The theft of family dogs is up in the U.K., according to an investigation by the Mirror newspaper, and activists allege that police are not doing enough to combat the crimes.
Some 1,310 thefts were reported from February 2014 to February 2015, according to information obtained by the paper. This marks a 20 percent increase over the 1,092 thefts reported in the 12 months prior to February 2014. The investigation includes data from 35 of England's and Wales' 43 police forces. Greater London was not included.
Staffordshire bull terriers are the most commonly stolen breed, according to the data. Chihuahuas and German shepherds are also commonly targeted.
Owners and animal activists are frustrated because British law does not consider the dognappings to be different from the theft of any other property, according to The Guardian.
Dogs are often sold on the black market. A spokesman for an organization that reunites owners with lost or stolen dogs believes the actual theft numbers are probably higher.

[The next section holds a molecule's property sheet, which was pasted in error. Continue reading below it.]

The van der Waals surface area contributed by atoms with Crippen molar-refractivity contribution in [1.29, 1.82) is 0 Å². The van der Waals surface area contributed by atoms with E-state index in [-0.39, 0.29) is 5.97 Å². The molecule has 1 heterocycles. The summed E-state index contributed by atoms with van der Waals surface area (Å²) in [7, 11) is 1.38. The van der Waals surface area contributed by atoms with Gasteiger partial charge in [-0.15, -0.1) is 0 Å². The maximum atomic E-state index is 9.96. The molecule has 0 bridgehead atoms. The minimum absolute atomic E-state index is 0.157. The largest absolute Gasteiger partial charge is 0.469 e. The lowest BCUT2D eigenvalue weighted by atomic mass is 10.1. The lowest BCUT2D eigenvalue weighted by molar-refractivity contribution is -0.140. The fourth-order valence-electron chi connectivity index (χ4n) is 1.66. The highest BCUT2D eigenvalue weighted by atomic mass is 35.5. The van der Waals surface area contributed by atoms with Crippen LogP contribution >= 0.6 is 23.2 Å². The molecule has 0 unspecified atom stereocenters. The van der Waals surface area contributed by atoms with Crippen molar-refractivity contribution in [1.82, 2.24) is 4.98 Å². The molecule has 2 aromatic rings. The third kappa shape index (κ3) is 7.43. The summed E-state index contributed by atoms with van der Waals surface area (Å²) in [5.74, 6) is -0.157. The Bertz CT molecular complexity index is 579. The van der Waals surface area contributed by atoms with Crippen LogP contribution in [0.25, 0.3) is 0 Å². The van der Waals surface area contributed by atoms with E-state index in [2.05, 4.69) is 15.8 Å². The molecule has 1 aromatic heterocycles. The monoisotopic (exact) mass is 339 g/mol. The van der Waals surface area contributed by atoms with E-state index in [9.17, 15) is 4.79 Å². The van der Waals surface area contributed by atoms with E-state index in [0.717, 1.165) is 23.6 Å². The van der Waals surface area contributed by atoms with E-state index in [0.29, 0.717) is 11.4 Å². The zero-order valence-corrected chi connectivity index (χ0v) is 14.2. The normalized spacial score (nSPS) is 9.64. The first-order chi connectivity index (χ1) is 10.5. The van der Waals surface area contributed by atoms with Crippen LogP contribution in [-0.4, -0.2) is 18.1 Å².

“We say that about a third of the dogs we help reunite are reunited in suspicious circumstances and, on the basis that we had 12,000 dogs reported missing to us last year, we can say about 4,000 of those were probably stolen," Nik Oakley of Dog Lost told The Guardian.
He said dog thefts are no longer necessarily one-off incidents, and often involve organized heists from targeted places like kennels.
“For thieves, the rewards can be high and the risks low,” Sylvia Tabor, chairman of the Dog Theft Action organization, told the Mirror. “So it’s sadly seen as easy money.”
“Unfortunately, it can also often be seen as a low priority by police.”
There appear to be fewer recent statistics on dognapping in the U.S., but thefts also occur in this country. The American Kennel Club reported tracking "more than 590" pet thefts in 2013, a 31 percent increase over its 2012 numbers.